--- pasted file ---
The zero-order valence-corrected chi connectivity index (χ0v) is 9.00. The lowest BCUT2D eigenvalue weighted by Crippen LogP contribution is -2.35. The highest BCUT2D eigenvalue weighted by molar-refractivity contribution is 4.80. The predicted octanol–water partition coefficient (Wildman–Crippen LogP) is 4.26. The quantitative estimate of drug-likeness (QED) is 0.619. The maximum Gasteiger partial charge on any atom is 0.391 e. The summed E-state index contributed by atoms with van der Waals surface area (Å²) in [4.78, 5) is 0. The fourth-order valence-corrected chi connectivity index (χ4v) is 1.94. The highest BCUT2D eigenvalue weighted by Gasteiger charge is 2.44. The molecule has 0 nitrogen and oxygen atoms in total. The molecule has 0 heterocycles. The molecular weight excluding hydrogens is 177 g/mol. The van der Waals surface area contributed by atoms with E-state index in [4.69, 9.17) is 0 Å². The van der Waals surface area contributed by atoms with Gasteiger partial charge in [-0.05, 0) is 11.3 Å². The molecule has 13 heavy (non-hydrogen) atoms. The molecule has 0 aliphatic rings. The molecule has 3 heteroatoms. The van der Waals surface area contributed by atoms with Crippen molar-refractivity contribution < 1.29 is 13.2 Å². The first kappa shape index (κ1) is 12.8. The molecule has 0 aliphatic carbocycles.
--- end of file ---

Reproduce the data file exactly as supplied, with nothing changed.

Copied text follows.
The zero-order valence-corrected chi connectivity index (χ0v) is 9.00. The lowest BCUT2D eigenvalue weighted by Crippen LogP contribution is -2.35. The highest BCUT2D eigenvalue weighted by molar-refractivity contribution is 4.80. The predicted octanol–water partition coefficient (Wildman–Crippen LogP) is 4.26. The quantitative estimate of drug-likeness (QED) is 0.619. The maximum Gasteiger partial charge on any atom is 0.391 e. The summed E-state index contributed by atoms with van der Waals surface area (Å²) in [4.78, 5) is 0. The fourth-order valence-corrected chi connectivity index (χ4v) is 1.94. The highest BCUT2D eigenvalue weighted by Gasteiger charge is 2.44. The molecule has 0 nitrogen and oxygen atoms in total. The molecule has 0 heterocycles. The molecular weight excluding hydrogens is 177 g/mol. The van der Waals surface area contributed by atoms with E-state index in [4.69, 9.17) is 0 Å². The van der Waals surface area contributed by atoms with Gasteiger partial charge in [-0.05, 0) is 11.3 Å². The molecule has 13 heavy (non-hydrogen) atoms. The molecule has 0 aliphatic rings. The molecule has 3 heteroatoms. The van der Waals surface area contributed by atoms with Crippen molar-refractivity contribution < 1.29 is 13.2 Å². The first kappa shape index (κ1) is 12.8. The molecule has 0 aliphatic carbocycles.